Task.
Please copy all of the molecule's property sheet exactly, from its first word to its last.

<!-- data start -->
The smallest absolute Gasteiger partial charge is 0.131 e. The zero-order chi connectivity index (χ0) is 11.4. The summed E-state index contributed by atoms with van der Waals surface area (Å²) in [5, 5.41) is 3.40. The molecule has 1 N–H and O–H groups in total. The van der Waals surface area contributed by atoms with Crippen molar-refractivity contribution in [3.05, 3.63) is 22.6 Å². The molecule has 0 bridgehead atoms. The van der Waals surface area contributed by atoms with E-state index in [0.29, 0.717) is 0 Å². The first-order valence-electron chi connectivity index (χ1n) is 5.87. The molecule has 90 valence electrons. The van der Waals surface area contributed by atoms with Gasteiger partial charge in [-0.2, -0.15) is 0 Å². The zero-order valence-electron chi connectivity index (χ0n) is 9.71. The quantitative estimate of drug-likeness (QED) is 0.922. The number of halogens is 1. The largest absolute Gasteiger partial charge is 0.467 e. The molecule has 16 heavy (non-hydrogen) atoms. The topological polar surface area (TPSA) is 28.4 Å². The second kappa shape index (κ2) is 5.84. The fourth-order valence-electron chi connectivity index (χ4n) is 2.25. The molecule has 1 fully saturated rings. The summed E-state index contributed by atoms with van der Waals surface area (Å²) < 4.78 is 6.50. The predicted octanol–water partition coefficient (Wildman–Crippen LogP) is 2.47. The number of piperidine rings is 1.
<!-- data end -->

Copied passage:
The smallest absolute Gasteiger partial charge is 0.131 e. The zero-order chi connectivity index (χ0) is 11.4. The summed E-state index contributed by atoms with van der Waals surface area (Å²) in [5, 5.41) is 3.40. The molecule has 1 N–H and O–H groups in total. The van der Waals surface area contributed by atoms with Crippen molar-refractivity contribution in [3.05, 3.63) is 22.6 Å². The molecule has 0 bridgehead atoms. The van der Waals surface area contributed by atoms with E-state index in [0.29, 0.717) is 0 Å². The first-order valence-electron chi connectivity index (χ1n) is 5.87. The molecule has 90 valence electrons. The van der Waals surface area contributed by atoms with Gasteiger partial charge in [-0.2, -0.15) is 0 Å². The zero-order valence-electron chi connectivity index (χ0n) is 9.71. The quantitative estimate of drug-likeness (QED) is 0.922. The number of halogens is 1. The largest absolute Gasteiger partial charge is 0.467 e. The molecule has 16 heavy (non-hydrogen) atoms. The topological polar surface area (TPSA) is 28.4 Å². The second kappa shape index (κ2) is 5.84. The fourth-order valence-electron chi connectivity index (χ4n) is 2.25. The molecule has 1 fully saturated rings. The summed E-state index contributed by atoms with van der Waals surface area (Å²) < 4.78 is 6.50. The predicted octanol–water partition coefficient (Wildman–Crippen LogP) is 2.47. The number of piperidine rings is 1.